Third party charges

On your electricity invoice, you'll see a section labelled 'other charges'. This includes any elements of your contract that are 'passed through'. A 'pass through' charge is one that's levied by a third party (e.g. the Government), which we have to pass on to you - our customer.

Some of the charges you may find in the ‘other charges’ section of your invoice include the third party costs for the investment in future and continuing electricity generation - such as Renewables Obligation (RO) Charge, Feed in Tariff (FiT) Charge, EMR Contracts for Difference (CfD) Payments and EMR Capacity Market (CM) Charges.

There are also the third party costs for the delivery of electricity and these are Distribution Use of System (DUoS), Balancing Services Use of System (BSUoS) and Transmission Network Use of System (TNUoS).

To help you understand the ‘pass through’ third party costs we have produced PDFs for you to download. Please click on the Find out more link.


man and woman in office reading a doc - E.ONElectricity Market Reform

Recovering costs to ensure payments for low carbon generation as part of CfD and payments to ensure generation is available at peak usage times as part of the CM.

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wind power station Askam wind farm blue sky - E.ON

The Renewables Obligation

Introduced by the Government to support large-scale renewable electricity generation in the UK.

Find out more 

Mani on roof with solar panelsThe Feed-in Tariff 

Paying homes and businesses for electricity produced as well as electricity exported to the grid.

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power linesDistribution Use of System

Recovering the cost of distributing electricity across the national network.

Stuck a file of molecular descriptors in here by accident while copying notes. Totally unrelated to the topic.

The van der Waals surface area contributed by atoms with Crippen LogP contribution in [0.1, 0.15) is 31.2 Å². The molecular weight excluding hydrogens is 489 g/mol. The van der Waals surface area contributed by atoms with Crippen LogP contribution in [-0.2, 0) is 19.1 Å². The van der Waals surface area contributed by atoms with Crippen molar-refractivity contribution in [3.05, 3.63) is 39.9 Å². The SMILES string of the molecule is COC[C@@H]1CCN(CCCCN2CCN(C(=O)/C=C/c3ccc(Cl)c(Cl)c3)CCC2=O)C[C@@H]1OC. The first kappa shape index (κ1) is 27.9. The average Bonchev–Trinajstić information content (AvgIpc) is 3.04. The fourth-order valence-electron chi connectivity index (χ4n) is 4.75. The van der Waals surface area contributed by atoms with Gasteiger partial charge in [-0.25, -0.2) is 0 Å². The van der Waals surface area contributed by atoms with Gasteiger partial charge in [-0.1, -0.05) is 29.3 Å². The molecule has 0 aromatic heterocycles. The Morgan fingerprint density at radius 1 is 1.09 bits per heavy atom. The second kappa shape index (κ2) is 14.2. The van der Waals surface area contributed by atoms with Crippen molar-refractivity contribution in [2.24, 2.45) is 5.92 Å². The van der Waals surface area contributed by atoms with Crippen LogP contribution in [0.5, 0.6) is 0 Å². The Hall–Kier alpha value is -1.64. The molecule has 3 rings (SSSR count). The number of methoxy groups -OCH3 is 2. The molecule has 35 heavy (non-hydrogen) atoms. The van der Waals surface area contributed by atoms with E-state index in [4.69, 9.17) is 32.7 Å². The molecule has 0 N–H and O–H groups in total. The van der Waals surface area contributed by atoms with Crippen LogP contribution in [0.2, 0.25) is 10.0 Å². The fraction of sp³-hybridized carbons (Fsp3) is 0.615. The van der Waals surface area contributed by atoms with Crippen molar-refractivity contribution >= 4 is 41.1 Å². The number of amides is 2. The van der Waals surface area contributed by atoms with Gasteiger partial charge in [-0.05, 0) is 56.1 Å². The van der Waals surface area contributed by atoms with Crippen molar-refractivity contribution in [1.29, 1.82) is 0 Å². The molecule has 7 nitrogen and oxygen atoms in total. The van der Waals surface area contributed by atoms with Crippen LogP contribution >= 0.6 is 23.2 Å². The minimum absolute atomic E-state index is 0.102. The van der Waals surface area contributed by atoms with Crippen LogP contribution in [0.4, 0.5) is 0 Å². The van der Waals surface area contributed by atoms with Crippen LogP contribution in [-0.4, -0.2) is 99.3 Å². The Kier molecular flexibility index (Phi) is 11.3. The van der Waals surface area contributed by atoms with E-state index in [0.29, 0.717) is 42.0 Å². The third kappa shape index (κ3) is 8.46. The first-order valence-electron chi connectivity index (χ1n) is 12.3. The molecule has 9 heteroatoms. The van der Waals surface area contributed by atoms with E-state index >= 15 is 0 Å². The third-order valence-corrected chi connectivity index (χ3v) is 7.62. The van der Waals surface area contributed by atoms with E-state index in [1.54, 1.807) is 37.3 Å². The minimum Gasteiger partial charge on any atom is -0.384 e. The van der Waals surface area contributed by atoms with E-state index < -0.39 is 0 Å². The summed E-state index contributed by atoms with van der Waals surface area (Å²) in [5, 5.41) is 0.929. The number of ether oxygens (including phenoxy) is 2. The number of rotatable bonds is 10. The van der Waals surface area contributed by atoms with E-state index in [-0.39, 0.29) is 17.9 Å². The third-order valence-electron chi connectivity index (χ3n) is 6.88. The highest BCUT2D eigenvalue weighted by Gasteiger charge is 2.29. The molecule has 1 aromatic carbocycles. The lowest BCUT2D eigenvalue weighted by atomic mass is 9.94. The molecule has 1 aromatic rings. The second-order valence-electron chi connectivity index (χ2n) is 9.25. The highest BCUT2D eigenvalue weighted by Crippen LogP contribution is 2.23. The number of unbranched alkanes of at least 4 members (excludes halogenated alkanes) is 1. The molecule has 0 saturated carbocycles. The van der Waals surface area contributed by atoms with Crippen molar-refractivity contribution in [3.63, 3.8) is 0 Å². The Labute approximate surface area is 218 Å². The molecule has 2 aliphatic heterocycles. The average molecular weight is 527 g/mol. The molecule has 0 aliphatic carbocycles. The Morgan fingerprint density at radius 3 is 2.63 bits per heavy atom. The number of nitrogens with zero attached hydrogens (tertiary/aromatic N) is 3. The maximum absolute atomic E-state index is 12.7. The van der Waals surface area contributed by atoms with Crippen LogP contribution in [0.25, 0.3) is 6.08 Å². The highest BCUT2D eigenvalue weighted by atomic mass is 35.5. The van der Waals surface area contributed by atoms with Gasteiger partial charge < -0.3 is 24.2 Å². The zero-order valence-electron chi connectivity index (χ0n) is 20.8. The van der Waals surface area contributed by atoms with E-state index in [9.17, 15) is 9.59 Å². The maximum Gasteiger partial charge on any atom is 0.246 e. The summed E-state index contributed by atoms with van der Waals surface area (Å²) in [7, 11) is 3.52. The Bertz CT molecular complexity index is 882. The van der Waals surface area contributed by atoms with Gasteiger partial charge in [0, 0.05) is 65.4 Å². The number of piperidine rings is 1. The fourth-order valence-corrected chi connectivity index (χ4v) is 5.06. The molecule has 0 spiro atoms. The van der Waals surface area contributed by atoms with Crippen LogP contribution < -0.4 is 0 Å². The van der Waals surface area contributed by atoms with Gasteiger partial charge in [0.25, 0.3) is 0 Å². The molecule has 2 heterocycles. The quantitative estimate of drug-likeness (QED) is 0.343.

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women on phone at a desk E.ONBalancing Services Use of System

Recovering the cost of balancing supply and demand across the national electricity network.

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cranbrook energy centre - E.ONTransmission Network Use of System

Recovering the cost of running and maintaining the National Grid.

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Further information

Electricity Market Reform (EMR)

In summer 2014 new legislation came in to force which introduced new costs in to the electricity market, through a package of measures known as Electricity Market Reform (EMR). It has been designed to encourage new investment in low carbon generation and in the provision of generation capacity for peak usage times. Through EMR, two key mechanisms were introduced - Contracts for Difference (CfD) and Capacity Market (CM). 

CfD provides top up payments to generators to ensure they receive a guaranteed price for the power they produce, which is managed by the Low Carbon Contracts Company (LCCC). For more information visit

The CM provides ongoing payments to generators to ensure there is sufficient reliable capacity during peak usage – this is managed by the Electricity Settlements Company. The LCCC and the Electricity Settlements Company are independent companies set up by the government. For more information about the Electricity Settlements Company visit